A resonance cavity antenna (RCA) has been explored employing nontransparent solid metal sheet as superstrate which, to the best of our knowledge, is reported for the first time. The proposed configuration is much advantageous in terms of design, simplicity, structural stability, fabrication, and cost without compromising in gain, efficiency, and bandwidth. A probe-fed dielectric resonator antenna (DRA) with ε r =10 has been used as the primary radiator. Proposed RCA bearing overall size 1.1λ×1.1λ×0.6λ promises for large impedance bandwidth (23%) with considerably high gain (11.8 to 12.2 dBi). The superstrate size is relatively compact compared to its semi-transparent versions, investigated earlier. Present design has been experimentally validated indicating as much as 12 dBi peak gain with more than 96.5% efficiency.
The present study concerns development of an efficient alcohol sensor by controlling the stoichiometry, length, and wall thickness of electrochemically grown TiO2 nanotube array for its use as the sensing layer. Judicious variation of H2O content (0, 2, 10 and 100% by volume) in the mixed electrolyte comprising ethylene glycol and NH4F resulted into the desired variation of stoichiometry. The sensor study was performed within the temperature range of 27 to 250 °C for detecting the alcohols in the concentration range of 10-1000 ppm. The nanotubes grown with the electrolyte containing 2 vol % H2O offered the maximum response magnitude. For this stoichiometry, variation of corresponding length (1.25-2.4 μm) and wall thickness (19.8-9 nm) of the nanotubes was achieved by varying the anodization time (4-16 h) and temperatures (42-87 °C), respectively. While the variation of length influenced the sensing parameters insignificantly, the best response magnitude was achieved for ∼13 nm wall thickness. The underlying sensing mechanism was correlated with the experimental findings on the basis of structural parameters of the nanotubes.
Nanotechnology has acquired an immense recognition in cancer theranostics. Considerable progress has been made in the development of targeted drug delivery system for potent delivery of anticancer drugs to tumor-specific sites. Recently, multifunctional nanomaterials have been explored and used as nanovehicles to carry drug molecules with enhanced therapeutic efficacy. In this present work, graphene oxide quantum dot (GOQD) was conjugated with folic acid functionalized chitosan (FA-CH) to develop a nanocargo (FA-CH-GOQD) for drug delivery in cancer therapy. The synthesized nanomaterials were characterized using Fourier transform infrared spectroscopy, ultraviolet−visible spectroscopy, scanning electron microscopy, transmission electron microscopy, and dynamic light scattering. Photoluminescence spectroscopy was also employed to characterize the formation of GOQD. To validate the efficacy of FA-CH-GOQD as nanocarriers, doxorubicin (DOX) drug was chosen for encapsulation. The in vitro release pattern of DOX was examined in various pH ranges. The drug release rate in a tumor cell microenvironment at pH 5.5 was found higher than that under a physiological range of pH 6.5 and 7.4. An MTT assay was performed to understand the cytotoxic behavior of GOQD and FA-CH-GOQD/DOX. Cytomorphological micrographs of the A549 cell exhibited the various morphological arrangements subject to apoptosis of the cell. Cellular uptake studies manifested that FA-CH-GOQD could specifically transport DOX within a cancerous cell. Further anticancer efficacy of this nanomaterial was corroborated in a breast cancer cell line and demonstrated through 4′,6-diamidino-2-phenylindole dihydrochloride staining micrographs.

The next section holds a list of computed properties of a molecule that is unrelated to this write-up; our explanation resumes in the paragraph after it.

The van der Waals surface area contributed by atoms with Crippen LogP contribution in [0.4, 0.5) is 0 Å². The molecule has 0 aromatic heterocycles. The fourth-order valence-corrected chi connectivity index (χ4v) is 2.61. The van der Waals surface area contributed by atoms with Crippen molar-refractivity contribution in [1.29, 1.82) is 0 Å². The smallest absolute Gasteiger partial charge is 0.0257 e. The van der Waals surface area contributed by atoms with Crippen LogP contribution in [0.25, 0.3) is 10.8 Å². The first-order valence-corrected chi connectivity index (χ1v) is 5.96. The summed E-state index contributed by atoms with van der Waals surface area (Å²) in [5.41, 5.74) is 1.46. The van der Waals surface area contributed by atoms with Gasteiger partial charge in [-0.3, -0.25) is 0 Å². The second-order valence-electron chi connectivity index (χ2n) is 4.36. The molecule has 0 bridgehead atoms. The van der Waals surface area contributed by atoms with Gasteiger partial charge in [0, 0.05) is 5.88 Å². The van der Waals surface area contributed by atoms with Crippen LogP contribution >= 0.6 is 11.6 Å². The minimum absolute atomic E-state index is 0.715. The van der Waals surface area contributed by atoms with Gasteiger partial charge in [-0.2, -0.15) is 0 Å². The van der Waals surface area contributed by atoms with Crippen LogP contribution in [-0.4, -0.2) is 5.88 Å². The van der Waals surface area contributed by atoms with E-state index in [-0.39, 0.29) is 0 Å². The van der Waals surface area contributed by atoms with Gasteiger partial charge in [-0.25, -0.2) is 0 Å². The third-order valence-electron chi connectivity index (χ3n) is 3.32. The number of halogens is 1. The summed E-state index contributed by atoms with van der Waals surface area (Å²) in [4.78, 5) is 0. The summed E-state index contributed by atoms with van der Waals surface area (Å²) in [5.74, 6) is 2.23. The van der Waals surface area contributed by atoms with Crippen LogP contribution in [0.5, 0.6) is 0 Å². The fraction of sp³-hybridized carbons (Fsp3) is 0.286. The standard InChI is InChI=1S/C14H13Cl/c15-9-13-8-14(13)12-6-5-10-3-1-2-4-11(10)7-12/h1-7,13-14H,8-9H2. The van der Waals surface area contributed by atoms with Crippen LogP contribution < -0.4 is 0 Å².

In this paper, we report on the development of a highly sensitive, relatively low-temperature ethanol sensor based on sol-gel derived p-TiO 2 thin film. The p-type anatase TiO 2 thin film was deposited by sol-gel technique on a thermally oxidized <100> p-Si (resistivity 5 cm) substrate. Anatase TiO 2 phase with <101> nanocrystallinity was confirmed with an average particle size of ∼11 nm from X-ray diffraction and field emission scanning electron microscopic study. Ethanol sensor study, in the resistive mode, was carried out at a relatively low operating temperature range (75°C-175°C) for sensing low concentrations of ethanol in air (5-100 ppm). Response magnitude of ∼146% was observed at 150°C toward 100-ppm ethanol (in air) with corresponding response time and recovery time of 39 and 15 s, respectively. The sensor showed appreciably highresponse magnitude (129%) even at low ethanol concentration (5 ppm) with acceptable response and recovery time (54 and 22 s, respectively) at the same operating temperature (150°C). At a particular temperature, for all the ethanol concentrations, sensor showed minimal base line resistance drift, thereby offering highly repeatable and stable sensing performance. Ethanol selectivity study against other volatile organic compounds, such as methanol, acetone, and 2-butanone, was also investigated and was found to be quite promising. Ethanol sensing mechanism for such p-type TiO 2 has also been discussed in the light of corresponding oxygen vacancy model. Index Terms-p-TiO 2 , ethanol sensing, high response, relatively low operating temperature, low concentrations, repeatibility, selectivity.
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